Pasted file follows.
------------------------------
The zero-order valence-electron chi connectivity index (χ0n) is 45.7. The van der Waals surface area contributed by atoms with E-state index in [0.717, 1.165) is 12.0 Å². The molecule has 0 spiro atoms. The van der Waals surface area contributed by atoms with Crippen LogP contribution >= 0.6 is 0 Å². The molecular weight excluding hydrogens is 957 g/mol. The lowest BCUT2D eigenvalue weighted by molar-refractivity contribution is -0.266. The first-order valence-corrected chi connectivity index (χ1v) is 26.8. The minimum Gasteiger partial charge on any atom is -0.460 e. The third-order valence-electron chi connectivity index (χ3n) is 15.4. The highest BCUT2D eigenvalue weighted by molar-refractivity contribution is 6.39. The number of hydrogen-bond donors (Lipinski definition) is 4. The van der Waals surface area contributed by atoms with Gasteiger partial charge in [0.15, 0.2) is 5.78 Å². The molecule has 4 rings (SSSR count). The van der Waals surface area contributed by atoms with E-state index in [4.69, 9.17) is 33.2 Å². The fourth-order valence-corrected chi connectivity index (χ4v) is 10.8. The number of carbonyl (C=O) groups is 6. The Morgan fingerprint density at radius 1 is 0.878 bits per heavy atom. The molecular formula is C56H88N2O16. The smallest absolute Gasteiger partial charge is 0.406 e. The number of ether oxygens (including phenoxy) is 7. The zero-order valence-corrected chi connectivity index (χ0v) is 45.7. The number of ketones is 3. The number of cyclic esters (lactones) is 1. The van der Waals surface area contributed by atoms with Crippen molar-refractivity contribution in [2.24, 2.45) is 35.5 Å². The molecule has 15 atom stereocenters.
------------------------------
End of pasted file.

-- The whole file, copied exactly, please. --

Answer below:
The zero-order valence-electron chi connectivity index (χ0n) is 45.7. The van der Waals surface area contributed by atoms with E-state index in [0.717, 1.165) is 12.0 Å². The molecule has 0 spiro atoms. The van der Waals surface area contributed by atoms with Crippen LogP contribution >= 0.6 is 0 Å². The molecular weight excluding hydrogens is 957 g/mol. The lowest BCUT2D eigenvalue weighted by molar-refractivity contribution is -0.266. The first-order valence-corrected chi connectivity index (χ1v) is 26.8. The minimum Gasteiger partial charge on any atom is -0.460 e. The third-order valence-electron chi connectivity index (χ3n) is 15.4. The highest BCUT2D eigenvalue weighted by molar-refractivity contribution is 6.39. The number of hydrogen-bond donors (Lipinski definition) is 4. The van der Waals surface area contributed by atoms with Gasteiger partial charge in [0.15, 0.2) is 5.78 Å². The molecule has 4 rings (SSSR count). The van der Waals surface area contributed by atoms with E-state index in [4.69, 9.17) is 33.2 Å². The fourth-order valence-corrected chi connectivity index (χ4v) is 10.8. The number of carbonyl (C=O) groups is 6. The Morgan fingerprint density at radius 1 is 0.878 bits per heavy atom. The molecular formula is C56H88N2O16. The smallest absolute Gasteiger partial charge is 0.406 e. The number of ether oxygens (including phenoxy) is 7. The zero-order valence-corrected chi connectivity index (χ0v) is 45.7. The number of ketones is 3. The number of cyclic esters (lactones) is 1. The van der Waals surface area contributed by atoms with Crippen molar-refractivity contribution in [2.24, 2.45) is 35.5 Å². The molecule has 15 atom stereocenters.